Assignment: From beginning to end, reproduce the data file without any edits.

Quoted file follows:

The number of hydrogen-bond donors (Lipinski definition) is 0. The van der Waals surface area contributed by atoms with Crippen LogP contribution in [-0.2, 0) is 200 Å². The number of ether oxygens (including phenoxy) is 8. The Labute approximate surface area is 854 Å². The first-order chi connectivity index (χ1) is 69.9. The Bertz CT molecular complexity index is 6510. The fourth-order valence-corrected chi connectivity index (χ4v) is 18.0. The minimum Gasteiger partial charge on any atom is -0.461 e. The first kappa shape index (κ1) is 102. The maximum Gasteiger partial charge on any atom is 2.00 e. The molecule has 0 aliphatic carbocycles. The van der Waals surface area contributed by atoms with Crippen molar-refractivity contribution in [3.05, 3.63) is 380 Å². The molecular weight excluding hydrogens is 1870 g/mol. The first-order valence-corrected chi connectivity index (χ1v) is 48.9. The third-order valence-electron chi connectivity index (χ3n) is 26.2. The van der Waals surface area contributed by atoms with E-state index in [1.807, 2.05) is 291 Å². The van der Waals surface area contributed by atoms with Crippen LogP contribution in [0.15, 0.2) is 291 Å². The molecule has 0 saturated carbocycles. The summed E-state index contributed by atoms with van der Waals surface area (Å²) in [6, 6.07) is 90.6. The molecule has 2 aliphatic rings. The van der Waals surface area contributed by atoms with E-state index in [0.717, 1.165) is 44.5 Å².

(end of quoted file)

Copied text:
The number of hydrogen-bond donors (Lipinski definition) is 0. The van der Waals surface area contributed by atoms with Crippen LogP contribution in [-0.2, 0) is 200 Å². The number of ether oxygens (including phenoxy) is 8. The Labute approximate surface area is 854 Å². The first-order chi connectivity index (χ1) is 69.9. The Bertz CT molecular complexity index is 6510. The fourth-order valence-corrected chi connectivity index (χ4v) is 18.0. The minimum Gasteiger partial charge on any atom is -0.461 e. The first kappa shape index (κ1) is 102. The maximum Gasteiger partial charge on any atom is 2.00 e. The molecule has 0 aliphatic carbocycles. The van der Waals surface area contributed by atoms with Crippen molar-refractivity contribution in [3.05, 3.63) is 380 Å². The molecular weight excluding hydrogens is 1870 g/mol. The first-order valence-corrected chi connectivity index (χ1v) is 48.9. The third-order valence-electron chi connectivity index (χ3n) is 26.2. The van der Waals surface area contributed by atoms with E-state index in [1.807, 2.05) is 291 Å². The van der Waals surface area contributed by atoms with Crippen LogP contribution in [0.15, 0.2) is 291 Å². The molecule has 0 saturated carbocycles. The summed E-state index contributed by atoms with van der Waals surface area (Å²) in [6, 6.07) is 90.6. The molecule has 2 aliphatic rings. The van der Waals surface area contributed by atoms with E-state index in [0.717, 1.165) is 44.5 Å².